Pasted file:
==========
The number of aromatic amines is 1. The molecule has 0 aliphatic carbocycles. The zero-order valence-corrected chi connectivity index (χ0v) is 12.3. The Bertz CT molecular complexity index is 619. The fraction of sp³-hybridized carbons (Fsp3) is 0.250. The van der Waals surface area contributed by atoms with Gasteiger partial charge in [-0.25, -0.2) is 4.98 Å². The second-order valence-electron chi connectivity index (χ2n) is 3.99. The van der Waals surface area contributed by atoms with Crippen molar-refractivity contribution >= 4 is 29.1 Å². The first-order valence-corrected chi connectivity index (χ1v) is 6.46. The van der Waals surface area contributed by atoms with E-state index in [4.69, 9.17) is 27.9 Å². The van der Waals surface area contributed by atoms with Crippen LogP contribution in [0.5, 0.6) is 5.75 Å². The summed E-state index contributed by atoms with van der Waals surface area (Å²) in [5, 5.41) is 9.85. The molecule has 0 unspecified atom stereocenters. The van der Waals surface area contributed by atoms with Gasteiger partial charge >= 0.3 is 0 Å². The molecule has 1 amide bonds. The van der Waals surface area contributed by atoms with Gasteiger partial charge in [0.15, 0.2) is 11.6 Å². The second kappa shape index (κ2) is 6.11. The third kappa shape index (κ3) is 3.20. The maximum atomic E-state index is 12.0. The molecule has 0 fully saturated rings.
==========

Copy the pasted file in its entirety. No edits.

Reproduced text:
The number of aromatic amines is 1. The molecule has 0 aliphatic carbocycles. The zero-order valence-corrected chi connectivity index (χ0v) is 12.3. The Bertz CT molecular complexity index is 619. The fraction of sp³-hybridized carbons (Fsp3) is 0.250. The van der Waals surface area contributed by atoms with Gasteiger partial charge in [-0.25, -0.2) is 4.98 Å². The second-order valence-electron chi connectivity index (χ2n) is 3.99. The van der Waals surface area contributed by atoms with Crippen molar-refractivity contribution >= 4 is 29.1 Å². The first-order valence-corrected chi connectivity index (χ1v) is 6.46. The van der Waals surface area contributed by atoms with E-state index in [4.69, 9.17) is 27.9 Å². The van der Waals surface area contributed by atoms with Crippen LogP contribution in [0.5, 0.6) is 5.75 Å². The summed E-state index contributed by atoms with van der Waals surface area (Å²) in [5, 5.41) is 9.85. The molecule has 0 unspecified atom stereocenters. The van der Waals surface area contributed by atoms with Gasteiger partial charge >= 0.3 is 0 Å². The molecule has 1 amide bonds. The van der Waals surface area contributed by atoms with Gasteiger partial charge in [0.15, 0.2) is 11.6 Å². The second kappa shape index (κ2) is 6.11. The third kappa shape index (κ3) is 3.20. The maximum atomic E-state index is 12.0. The molecule has 0 fully saturated rings.